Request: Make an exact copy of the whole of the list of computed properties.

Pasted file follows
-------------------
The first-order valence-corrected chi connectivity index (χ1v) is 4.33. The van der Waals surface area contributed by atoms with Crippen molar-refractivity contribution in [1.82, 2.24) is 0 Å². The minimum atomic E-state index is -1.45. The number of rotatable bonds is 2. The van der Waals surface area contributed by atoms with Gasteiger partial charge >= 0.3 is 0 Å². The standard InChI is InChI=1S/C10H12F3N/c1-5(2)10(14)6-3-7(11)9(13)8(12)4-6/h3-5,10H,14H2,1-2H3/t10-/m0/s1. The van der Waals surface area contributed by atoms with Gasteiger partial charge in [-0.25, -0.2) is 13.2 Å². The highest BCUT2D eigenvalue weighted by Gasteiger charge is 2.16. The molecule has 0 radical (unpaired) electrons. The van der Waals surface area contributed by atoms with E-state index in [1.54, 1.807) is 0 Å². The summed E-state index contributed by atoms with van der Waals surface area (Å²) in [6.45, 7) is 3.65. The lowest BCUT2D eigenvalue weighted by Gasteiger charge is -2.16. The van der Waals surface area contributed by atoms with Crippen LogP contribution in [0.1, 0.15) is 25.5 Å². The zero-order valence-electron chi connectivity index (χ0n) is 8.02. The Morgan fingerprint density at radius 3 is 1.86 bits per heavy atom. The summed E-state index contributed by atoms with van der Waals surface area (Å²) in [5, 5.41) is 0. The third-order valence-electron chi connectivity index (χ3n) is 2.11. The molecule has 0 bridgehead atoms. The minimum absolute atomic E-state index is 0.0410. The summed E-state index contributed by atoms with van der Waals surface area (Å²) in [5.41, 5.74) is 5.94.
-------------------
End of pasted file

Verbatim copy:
The first-order valence-corrected chi connectivity index (χ1v) is 4.33. The van der Waals surface area contributed by atoms with Crippen molar-refractivity contribution in [1.82, 2.24) is 0 Å². The minimum atomic E-state index is -1.45. The number of rotatable bonds is 2. The van der Waals surface area contributed by atoms with Gasteiger partial charge >= 0.3 is 0 Å². The standard InChI is InChI=1S/C10H12F3N/c1-5(2)10(14)6-3-7(11)9(13)8(12)4-6/h3-5,10H,14H2,1-2H3/t10-/m0/s1. The van der Waals surface area contributed by atoms with Gasteiger partial charge in [-0.25, -0.2) is 13.2 Å². The highest BCUT2D eigenvalue weighted by Gasteiger charge is 2.16. The molecule has 0 radical (unpaired) electrons. The van der Waals surface area contributed by atoms with E-state index in [1.54, 1.807) is 0 Å². The summed E-state index contributed by atoms with van der Waals surface area (Å²) in [6.45, 7) is 3.65. The lowest BCUT2D eigenvalue weighted by Gasteiger charge is -2.16. The van der Waals surface area contributed by atoms with Crippen LogP contribution in [0.1, 0.15) is 25.5 Å². The zero-order valence-electron chi connectivity index (χ0n) is 8.02. The Morgan fingerprint density at radius 3 is 1.86 bits per heavy atom. The summed E-state index contributed by atoms with van der Waals surface area (Å²) in [5, 5.41) is 0. The third-order valence-electron chi connectivity index (χ3n) is 2.11. The molecule has 0 bridgehead atoms. The minimum absolute atomic E-state index is 0.0410. The summed E-state index contributed by atoms with van der Waals surface area (Å²) in [5.41, 5.74) is 5.94.